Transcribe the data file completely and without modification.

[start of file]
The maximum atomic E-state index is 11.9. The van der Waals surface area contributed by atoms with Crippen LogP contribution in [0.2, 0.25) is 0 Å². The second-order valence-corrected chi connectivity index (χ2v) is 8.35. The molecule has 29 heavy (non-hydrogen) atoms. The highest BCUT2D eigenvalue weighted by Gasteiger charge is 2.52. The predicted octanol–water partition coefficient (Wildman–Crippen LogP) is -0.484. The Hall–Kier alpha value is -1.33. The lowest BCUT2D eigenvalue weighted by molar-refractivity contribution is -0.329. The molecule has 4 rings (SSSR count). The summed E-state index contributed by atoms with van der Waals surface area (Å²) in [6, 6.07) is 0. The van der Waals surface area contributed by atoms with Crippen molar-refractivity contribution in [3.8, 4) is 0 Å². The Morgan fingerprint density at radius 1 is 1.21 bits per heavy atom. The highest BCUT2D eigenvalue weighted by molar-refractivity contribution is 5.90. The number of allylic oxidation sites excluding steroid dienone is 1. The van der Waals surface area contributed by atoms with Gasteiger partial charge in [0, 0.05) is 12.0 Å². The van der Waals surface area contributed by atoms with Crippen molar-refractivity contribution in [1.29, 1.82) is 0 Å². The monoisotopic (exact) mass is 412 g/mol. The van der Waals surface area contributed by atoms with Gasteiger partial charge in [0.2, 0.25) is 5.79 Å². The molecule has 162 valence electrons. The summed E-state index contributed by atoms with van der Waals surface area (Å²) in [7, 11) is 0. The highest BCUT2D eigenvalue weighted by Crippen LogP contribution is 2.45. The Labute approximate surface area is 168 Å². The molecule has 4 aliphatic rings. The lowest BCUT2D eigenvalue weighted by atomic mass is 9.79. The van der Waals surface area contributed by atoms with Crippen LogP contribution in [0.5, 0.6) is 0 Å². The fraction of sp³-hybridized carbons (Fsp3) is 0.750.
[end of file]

The maximum atomic E-state index is 11.9. The van der Waals surface area contributed by atoms with Crippen LogP contribution in [0.2, 0.25) is 0 Å². The second-order valence-corrected chi connectivity index (χ2v) is 8.35. The molecule has 29 heavy (non-hydrogen) atoms. The highest BCUT2D eigenvalue weighted by Gasteiger charge is 2.52. The predicted octanol–water partition coefficient (Wildman–Crippen LogP) is -0.484. The Hall–Kier alpha value is -1.33. The lowest BCUT2D eigenvalue weighted by molar-refractivity contribution is -0.329. The molecule has 4 rings (SSSR count). The summed E-state index contributed by atoms with van der Waals surface area (Å²) in [6, 6.07) is 0. The van der Waals surface area contributed by atoms with Crippen molar-refractivity contribution in [3.8, 4) is 0 Å². The Morgan fingerprint density at radius 1 is 1.21 bits per heavy atom. The highest BCUT2D eigenvalue weighted by molar-refractivity contribution is 5.90. The number of allylic oxidation sites excluding steroid dienone is 1. The van der Waals surface area contributed by atoms with Gasteiger partial charge in [0, 0.05) is 12.0 Å². The van der Waals surface area contributed by atoms with Crippen molar-refractivity contribution in [1.29, 1.82) is 0 Å². The monoisotopic (exact) mass is 412 g/mol. The van der Waals surface area contributed by atoms with Gasteiger partial charge in [0.2, 0.25) is 5.79 Å². The molecule has 162 valence electrons. The summed E-state index contributed by atoms with van der Waals surface area (Å²) in [7, 11) is 0. The highest BCUT2D eigenvalue weighted by Crippen LogP contribution is 2.45. The Labute approximate surface area is 168 Å². The molecule has 4 aliphatic rings. The lowest BCUT2D eigenvalue weighted by atomic mass is 9.79. The van der Waals surface area contributed by atoms with Crippen LogP contribution in [0.5, 0.6) is 0 Å². The fraction of sp³-hybridized carbons (Fsp3) is 0.750.